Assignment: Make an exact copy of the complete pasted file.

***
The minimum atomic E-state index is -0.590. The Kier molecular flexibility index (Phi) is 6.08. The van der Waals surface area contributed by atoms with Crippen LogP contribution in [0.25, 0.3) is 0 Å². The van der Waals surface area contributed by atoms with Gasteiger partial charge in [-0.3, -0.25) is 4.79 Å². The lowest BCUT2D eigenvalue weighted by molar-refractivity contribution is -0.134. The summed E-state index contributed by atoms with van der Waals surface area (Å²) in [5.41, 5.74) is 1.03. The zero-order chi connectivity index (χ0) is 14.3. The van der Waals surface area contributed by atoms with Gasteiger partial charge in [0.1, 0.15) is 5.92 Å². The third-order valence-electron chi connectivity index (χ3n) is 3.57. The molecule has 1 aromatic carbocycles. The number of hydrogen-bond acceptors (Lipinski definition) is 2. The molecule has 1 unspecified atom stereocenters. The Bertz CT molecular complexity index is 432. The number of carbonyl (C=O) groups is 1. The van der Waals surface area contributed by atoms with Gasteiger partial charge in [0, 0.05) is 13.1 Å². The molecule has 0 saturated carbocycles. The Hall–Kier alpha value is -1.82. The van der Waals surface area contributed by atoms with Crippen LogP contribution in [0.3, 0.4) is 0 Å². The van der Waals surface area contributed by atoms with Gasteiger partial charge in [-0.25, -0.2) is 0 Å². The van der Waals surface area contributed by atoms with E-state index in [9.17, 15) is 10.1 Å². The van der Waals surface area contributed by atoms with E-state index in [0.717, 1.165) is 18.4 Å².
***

The minimum atomic E-state index is -0.590. The Kier molecular flexibility index (Phi) is 6.08. The van der Waals surface area contributed by atoms with Crippen LogP contribution in [0.25, 0.3) is 0 Å². The van der Waals surface area contributed by atoms with Gasteiger partial charge in [-0.3, -0.25) is 4.79 Å². The lowest BCUT2D eigenvalue weighted by molar-refractivity contribution is -0.134. The summed E-state index contributed by atoms with van der Waals surface area (Å²) in [5.41, 5.74) is 1.03. The zero-order chi connectivity index (χ0) is 14.3. The van der Waals surface area contributed by atoms with Gasteiger partial charge in [0.1, 0.15) is 5.92 Å². The third-order valence-electron chi connectivity index (χ3n) is 3.57. The molecule has 1 aromatic carbocycles. The number of hydrogen-bond acceptors (Lipinski definition) is 2. The molecule has 1 unspecified atom stereocenters. The Bertz CT molecular complexity index is 432. The number of carbonyl (C=O) groups is 1. The van der Waals surface area contributed by atoms with Gasteiger partial charge in [0, 0.05) is 13.1 Å². The molecule has 0 saturated carbocycles. The Hall–Kier alpha value is -1.82. The van der Waals surface area contributed by atoms with Crippen LogP contribution in [0.3, 0.4) is 0 Å². The van der Waals surface area contributed by atoms with Gasteiger partial charge in [-0.25, -0.2) is 0 Å². The van der Waals surface area contributed by atoms with E-state index in [9.17, 15) is 10.1 Å². The van der Waals surface area contributed by atoms with E-state index in [0.717, 1.165) is 18.4 Å².